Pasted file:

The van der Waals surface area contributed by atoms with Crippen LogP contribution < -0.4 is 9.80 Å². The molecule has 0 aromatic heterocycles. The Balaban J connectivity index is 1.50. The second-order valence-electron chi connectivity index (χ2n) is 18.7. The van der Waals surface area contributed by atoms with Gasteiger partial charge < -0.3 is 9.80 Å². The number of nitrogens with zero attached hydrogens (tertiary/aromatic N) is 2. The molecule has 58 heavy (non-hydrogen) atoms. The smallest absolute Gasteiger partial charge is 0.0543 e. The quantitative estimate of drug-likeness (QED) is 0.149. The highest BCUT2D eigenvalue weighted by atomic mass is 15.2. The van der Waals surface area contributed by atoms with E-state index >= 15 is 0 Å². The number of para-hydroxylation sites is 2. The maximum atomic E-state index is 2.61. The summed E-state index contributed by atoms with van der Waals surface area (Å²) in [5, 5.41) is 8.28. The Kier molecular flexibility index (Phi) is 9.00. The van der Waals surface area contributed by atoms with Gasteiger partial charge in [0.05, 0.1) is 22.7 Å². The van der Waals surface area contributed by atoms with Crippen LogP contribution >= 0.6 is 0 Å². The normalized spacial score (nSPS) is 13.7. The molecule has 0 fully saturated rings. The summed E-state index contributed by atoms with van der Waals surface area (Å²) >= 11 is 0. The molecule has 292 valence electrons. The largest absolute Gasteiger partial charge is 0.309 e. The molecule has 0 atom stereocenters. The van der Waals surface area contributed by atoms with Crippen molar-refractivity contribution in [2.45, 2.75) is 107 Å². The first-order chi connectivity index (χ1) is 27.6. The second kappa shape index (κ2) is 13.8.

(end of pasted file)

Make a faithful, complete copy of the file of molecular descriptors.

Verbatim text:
The van der Waals surface area contributed by atoms with Crippen LogP contribution < -0.4 is 9.80 Å². The molecule has 0 aromatic heterocycles. The Balaban J connectivity index is 1.50. The second-order valence-electron chi connectivity index (χ2n) is 18.7. The van der Waals surface area contributed by atoms with Gasteiger partial charge < -0.3 is 9.80 Å². The number of nitrogens with zero attached hydrogens (tertiary/aromatic N) is 2. The molecule has 58 heavy (non-hydrogen) atoms. The smallest absolute Gasteiger partial charge is 0.0543 e. The quantitative estimate of drug-likeness (QED) is 0.149. The highest BCUT2D eigenvalue weighted by atomic mass is 15.2. The van der Waals surface area contributed by atoms with E-state index >= 15 is 0 Å². The number of para-hydroxylation sites is 2. The maximum atomic E-state index is 2.61. The summed E-state index contributed by atoms with van der Waals surface area (Å²) in [5, 5.41) is 8.28. The Kier molecular flexibility index (Phi) is 9.00. The van der Waals surface area contributed by atoms with Gasteiger partial charge in [0.05, 0.1) is 22.7 Å². The van der Waals surface area contributed by atoms with Crippen LogP contribution >= 0.6 is 0 Å². The normalized spacial score (nSPS) is 13.7. The molecule has 0 fully saturated rings. The summed E-state index contributed by atoms with van der Waals surface area (Å²) >= 11 is 0. The molecule has 292 valence electrons. The largest absolute Gasteiger partial charge is 0.309 e. The molecule has 0 atom stereocenters. The van der Waals surface area contributed by atoms with Crippen molar-refractivity contribution in [2.45, 2.75) is 107 Å². The first-order chi connectivity index (χ1) is 27.6. The second kappa shape index (κ2) is 13.8.